The only other business that had a notable role on the building site was Freyssinet, a subsidiary of the Vinci Group specializing in prestressing. It installed the cable stays and put them under tension, while the prestress division of Eiffage was responsible for prestressing the pillar heads.

The steel road deck and the hydraulic action of the road deck were designed by the Walloon engineering firm Greisch from Liège, Belgium, also an information and communication technologies (ICT) company of the Walloon Region. They carried out the general calculations and the resistance calculations for winds of up to 225 kilometers per hour (140 mph). They also applied the launching technology.

The sliding shutter technology for the bridge piers came from PERI.

Costs and resources

The bridge's construction cost up to €394 million, with a toll plaza 6 kilometers north of the viaduct, costing an additional €20 million. The builders, Eiffage, financed the construction in return for a concession to collect the tolls for 75 years, until 2080. However, if the concession yields high revenues, the French government can assume control of the bridge as early as 2044.

The project required about 127,000 cubic meters of concrete, 19,000 tonnes of steel for the reinforced concrete, and 5,000 tonnes of pre-stressed steel for the cables and shrouds. The builder claims that the lifetime of the bridge will be at least 120 years.


Numerous organizations opposed the project, including the World Wildlife Fund (WWF), France Nature Environnement, the national federation of motorway users, and Environmental Action. Opponents advanced several arguments:

  • The westernmost route would be better, longer by 3 kilometers (1.9 mi), but a third of the cost with its three more conventional structures.
  • The objective of the viaduct would not be achieved; because of the toll, the viaduct would be little used, and the project would not solve Millau's congestion problems.
  • The project would never break even; toll income would never amortize the initial investment, and the contractor would have to be supported by subsidies.
  • The technical difficulties were too great, and the bridge would be dangerous and unsustainable; the pylons, sitting on the shale of the Tarn Valley, would not support the structure adequately.
  • The viaduct represented a detour, reducing the number of visitors passing through Millau and slowing its economy.


The viaduct under construction, seen from the south in early 2004

Two weeks after the laying of the first stone on December 14, 2001, the workers started digging the deep shafts. There were four shafts per pylon; 15 meters deep and 5 meters in diameter, assuring the stability of the pylons. At the bottom of each pylon, a tread of 3–5 meters in thickness was installed to reinforce the effect of the deep shafts. The 2,000 cubic meters of concrete necessary for the treads were poured at the same time.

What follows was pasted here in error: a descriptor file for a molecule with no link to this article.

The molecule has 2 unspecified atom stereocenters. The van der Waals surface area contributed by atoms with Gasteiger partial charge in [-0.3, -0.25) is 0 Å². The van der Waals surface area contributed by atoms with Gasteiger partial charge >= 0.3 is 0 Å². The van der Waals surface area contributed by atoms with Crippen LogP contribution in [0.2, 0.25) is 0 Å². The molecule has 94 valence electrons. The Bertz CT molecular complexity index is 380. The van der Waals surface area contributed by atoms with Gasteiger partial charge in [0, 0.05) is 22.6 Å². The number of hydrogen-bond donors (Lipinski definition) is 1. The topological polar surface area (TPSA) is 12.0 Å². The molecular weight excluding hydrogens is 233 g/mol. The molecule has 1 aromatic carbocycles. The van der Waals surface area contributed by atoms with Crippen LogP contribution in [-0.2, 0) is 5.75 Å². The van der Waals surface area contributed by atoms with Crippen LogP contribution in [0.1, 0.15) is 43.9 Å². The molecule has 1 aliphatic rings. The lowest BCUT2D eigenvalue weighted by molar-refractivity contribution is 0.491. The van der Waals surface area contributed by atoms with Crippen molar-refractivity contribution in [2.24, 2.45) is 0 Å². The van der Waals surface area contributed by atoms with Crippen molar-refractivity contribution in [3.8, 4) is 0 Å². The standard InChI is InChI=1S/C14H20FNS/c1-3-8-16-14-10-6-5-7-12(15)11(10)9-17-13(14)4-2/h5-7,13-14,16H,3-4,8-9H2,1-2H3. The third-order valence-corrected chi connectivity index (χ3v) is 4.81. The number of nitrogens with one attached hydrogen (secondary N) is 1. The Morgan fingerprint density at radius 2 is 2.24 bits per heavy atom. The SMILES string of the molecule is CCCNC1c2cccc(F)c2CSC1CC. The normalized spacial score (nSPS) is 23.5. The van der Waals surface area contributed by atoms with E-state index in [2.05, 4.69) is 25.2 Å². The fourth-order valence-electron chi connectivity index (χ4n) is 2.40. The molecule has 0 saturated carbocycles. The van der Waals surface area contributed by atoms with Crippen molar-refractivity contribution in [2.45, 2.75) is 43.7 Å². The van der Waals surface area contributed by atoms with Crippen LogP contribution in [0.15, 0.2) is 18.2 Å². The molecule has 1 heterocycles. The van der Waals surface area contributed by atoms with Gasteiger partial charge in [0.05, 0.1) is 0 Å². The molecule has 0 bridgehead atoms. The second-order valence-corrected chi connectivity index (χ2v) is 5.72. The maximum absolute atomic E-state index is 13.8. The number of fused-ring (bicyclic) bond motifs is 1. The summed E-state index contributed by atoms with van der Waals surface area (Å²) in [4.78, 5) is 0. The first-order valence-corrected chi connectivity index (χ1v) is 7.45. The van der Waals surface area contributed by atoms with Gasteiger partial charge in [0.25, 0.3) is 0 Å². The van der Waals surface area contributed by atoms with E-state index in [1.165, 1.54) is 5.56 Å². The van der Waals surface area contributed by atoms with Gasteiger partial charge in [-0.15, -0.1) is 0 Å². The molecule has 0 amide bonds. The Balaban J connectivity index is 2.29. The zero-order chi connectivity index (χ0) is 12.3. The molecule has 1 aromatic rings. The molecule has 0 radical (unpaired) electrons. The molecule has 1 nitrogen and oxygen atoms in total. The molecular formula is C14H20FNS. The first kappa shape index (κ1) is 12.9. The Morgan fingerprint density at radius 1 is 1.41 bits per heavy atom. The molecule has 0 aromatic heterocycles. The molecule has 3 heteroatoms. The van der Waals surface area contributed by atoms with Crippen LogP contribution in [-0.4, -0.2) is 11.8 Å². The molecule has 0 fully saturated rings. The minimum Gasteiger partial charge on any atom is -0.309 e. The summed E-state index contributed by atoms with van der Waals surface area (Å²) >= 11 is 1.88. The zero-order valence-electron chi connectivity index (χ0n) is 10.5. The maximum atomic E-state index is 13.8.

In March 2002, the pylons emerged from the ground. The speed of construction then rapidly increased. Every three days, each pylon increased in height by 4 meters. This performance was mainly due to sliding shuttering. Thanks to a system of shoe anchorages and fixed rails in the heart of the pylons, a new layer of concrete could be poured every 20 minutes.

The bridge road deck was constructed on land at the ends of the Viaduct, and rolled lengthwise from one pylon to the next, with eight temporary towers providing additional support. The movement was accomplished by a computer-controlled system of pairs of wedges under the deck; the upper and lower wedges of each pair pointing in opposite directions. These were hydraulically operated, and moved repeatedly in the following sequence: the lower wedge slides under the upper wedge, raising it to the roadway above, and then forcing the upper wedge still higher to lift the roadway. Both wedges move forward together, advancing the roadway a short distance. The lower wedge retracts from under the upper wedge, lowering the roadway and allowing the upper wedge to drop away from the roadway; the lower wedge then moves back all the way to its starting position. There is now a linear distance between the two wedges equal to the distance forward the roadway has just moved. The upper wedge moves backward, placing it further back along the roadway, adjacent to the front tip of the lower wedge, and ready to repeat the cycle and advance the roadway by another increment. It worked at 600 millimeters per cycle which was roughly four minutes long.